Twenty-three teachers and two Curriculum Officers from across 13 Caribbean states will participate in a three-day boot camp hosted by the Caribbean Examinations Council from April 4 to 6 at the Iberostar Hotel in Montego Bay, Jamaica.
Sponsored by GIZ REETA of Germany and the Organization of American States (OAS), the boot camp is designed to equip and familiarise teachers of CAPE Green Engineering to use resources that have been created to support the implementation of the syllabus, which was launched in 2016.
At the completion of the Boot Camp, participants are expected to have a clear understanding of the requirements of the CAPE Green Engineering Syllabus; have a clear understanding of the resources developed to support the implementation of the CAPE® Green Engineering Syllabus; be able to use resources to guide students in the completion of the CAPE Green Engineering Syllabus; be aware of the importance of resources to facilitate the formative assessment process; and, acquire first-hand information on the operations of a renewable energy facility.
They should be able to demonstrate an understanding of the requirements of the syllabus; demonstrate an understanding of how to implement resources in the teaching and learning process; and, use a range of resources to support diverse assessment strategies.
For the first two days, participants will explore the integrating of resources in lesson planning, while on the final day, they will do a study tour of Wigton Windfarm. Wigton Windfarm Limited, is the largest wind energy facility in the English-speaking Caribbean, located in Rose Hill, Manchester.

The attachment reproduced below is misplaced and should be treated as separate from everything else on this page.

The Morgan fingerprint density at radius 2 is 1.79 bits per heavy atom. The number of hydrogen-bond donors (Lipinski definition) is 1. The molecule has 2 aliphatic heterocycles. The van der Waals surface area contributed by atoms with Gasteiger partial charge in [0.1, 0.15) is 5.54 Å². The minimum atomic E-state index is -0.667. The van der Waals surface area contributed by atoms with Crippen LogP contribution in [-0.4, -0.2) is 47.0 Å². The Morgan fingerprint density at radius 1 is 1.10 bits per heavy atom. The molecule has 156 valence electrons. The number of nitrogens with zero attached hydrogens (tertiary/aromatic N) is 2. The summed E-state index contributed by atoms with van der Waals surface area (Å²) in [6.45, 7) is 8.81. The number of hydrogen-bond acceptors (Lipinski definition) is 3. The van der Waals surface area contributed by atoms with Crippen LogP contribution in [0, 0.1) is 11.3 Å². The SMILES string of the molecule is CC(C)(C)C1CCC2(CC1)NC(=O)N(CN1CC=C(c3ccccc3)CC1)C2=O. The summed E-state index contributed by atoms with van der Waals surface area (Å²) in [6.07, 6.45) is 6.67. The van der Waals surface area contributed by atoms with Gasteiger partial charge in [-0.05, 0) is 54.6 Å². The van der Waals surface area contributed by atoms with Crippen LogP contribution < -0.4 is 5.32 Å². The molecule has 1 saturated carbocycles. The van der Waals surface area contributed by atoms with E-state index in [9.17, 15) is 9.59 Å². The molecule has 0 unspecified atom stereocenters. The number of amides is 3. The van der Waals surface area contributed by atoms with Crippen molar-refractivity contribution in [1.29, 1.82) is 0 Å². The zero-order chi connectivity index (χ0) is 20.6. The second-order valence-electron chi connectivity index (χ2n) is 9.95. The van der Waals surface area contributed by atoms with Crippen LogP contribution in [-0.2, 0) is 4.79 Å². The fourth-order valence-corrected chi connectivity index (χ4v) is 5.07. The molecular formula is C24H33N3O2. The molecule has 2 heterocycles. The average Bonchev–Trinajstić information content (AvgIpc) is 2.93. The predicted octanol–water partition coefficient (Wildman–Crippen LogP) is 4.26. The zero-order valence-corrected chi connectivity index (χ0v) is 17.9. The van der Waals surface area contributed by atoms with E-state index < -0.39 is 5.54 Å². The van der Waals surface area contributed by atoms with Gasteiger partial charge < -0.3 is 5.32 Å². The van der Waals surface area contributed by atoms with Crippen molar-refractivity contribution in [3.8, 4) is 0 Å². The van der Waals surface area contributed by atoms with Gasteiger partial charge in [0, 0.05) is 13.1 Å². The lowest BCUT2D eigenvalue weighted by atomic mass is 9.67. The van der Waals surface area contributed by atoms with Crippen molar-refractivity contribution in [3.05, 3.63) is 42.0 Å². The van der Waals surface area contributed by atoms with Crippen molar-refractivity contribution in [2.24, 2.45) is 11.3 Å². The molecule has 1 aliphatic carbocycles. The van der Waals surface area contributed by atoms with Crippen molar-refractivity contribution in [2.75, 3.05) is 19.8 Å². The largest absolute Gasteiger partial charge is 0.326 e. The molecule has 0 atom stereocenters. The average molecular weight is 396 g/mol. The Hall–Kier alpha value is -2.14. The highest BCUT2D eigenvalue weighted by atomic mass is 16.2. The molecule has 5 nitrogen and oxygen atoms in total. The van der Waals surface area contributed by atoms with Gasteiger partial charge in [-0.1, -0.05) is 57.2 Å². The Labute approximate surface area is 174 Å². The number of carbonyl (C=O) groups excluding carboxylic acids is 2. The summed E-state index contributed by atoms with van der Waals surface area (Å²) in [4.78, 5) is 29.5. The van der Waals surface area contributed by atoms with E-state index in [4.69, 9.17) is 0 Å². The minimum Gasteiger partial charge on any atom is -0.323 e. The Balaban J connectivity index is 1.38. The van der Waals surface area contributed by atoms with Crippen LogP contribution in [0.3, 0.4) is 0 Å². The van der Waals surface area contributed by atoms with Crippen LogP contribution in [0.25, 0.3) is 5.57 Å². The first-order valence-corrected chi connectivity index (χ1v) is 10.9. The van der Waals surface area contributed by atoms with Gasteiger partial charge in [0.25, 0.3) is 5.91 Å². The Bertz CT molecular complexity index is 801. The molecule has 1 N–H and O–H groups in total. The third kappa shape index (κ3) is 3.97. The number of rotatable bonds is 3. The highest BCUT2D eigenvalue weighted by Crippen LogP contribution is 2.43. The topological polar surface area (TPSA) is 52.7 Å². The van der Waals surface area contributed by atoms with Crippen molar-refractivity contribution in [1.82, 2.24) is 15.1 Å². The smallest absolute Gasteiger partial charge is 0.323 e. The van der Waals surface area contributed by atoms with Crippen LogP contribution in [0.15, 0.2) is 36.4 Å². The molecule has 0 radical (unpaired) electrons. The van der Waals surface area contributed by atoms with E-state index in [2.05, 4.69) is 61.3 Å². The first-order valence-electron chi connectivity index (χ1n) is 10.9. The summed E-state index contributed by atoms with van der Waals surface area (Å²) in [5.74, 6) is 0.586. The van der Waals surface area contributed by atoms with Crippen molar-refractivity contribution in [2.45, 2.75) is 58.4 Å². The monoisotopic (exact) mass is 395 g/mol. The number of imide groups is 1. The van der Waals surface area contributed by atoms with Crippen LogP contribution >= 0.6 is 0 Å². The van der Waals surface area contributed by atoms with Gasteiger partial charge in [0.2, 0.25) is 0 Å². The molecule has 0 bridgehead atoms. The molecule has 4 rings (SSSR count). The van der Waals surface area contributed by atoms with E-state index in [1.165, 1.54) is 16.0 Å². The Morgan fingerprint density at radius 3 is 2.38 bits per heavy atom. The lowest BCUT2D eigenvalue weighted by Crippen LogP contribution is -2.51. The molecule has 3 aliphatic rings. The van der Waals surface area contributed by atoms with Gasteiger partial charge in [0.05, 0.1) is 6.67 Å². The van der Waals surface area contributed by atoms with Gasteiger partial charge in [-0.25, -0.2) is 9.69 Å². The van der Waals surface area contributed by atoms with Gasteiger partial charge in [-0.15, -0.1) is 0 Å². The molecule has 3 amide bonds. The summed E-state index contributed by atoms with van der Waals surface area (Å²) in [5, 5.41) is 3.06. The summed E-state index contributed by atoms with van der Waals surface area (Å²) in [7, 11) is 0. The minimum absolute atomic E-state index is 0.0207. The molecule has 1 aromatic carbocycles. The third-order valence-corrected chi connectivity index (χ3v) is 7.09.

Dr Paulette Bynoe, project consultant will lead the Boot Camp. At Wednesday’s opening, Dr Devon Gardner, Programme Manager, Energy Unit at the CARICOM Secretariat; Ms Amanda Harris, Project Officer, GIZ REETA Programme, CARICOM; and Mr Juan Cruz Monticelli, Senior Energy Specialist, Department of Sustainable Development, Organization of American States will give remarks.
Teachers participating in the boot camp will come from sixth-form schools and colleges in Anguilla, Antigua and Barbuda, Barbados, Belize, British Virgin Islands, Cayman Islands, Grenada, Guyana, Jamaica, St Kitts and Nevis, St Lucia, St Vincent and the Grenadines and Trinidad and Tobago.
“Green Engineering can be defined as environmentally conscious attitudes, values, and principles, combined with science, technology and innovation directed towards improving local and global environmental quality,” according to the CXC syllabus. “It is the design of materials, processes, systems and devices with the objective of minimizing overall environmental impact over the entire life cycle, whilst meeting required performance, economic and societal constraints.”
According to the syllabus, students studying Green Engineering will acquire knowledge, skills, values and attitudes needed to sustain the natural environment. In addition, Green Engineering will provide students with a suite of tools to improve their approach to, and effectiveness at, solving real world problems.
“This course of study will enable students to apply Scientific, Technological, Engineering and Mathematical (STEM) principles to improve their environment at the local, regional and global levels,” the syllabus states. “This inter-disciplinary and cross-disciplinary course of study will contribute to a Caribbean person who is empowered to finding solutions to current and future environmental problems.”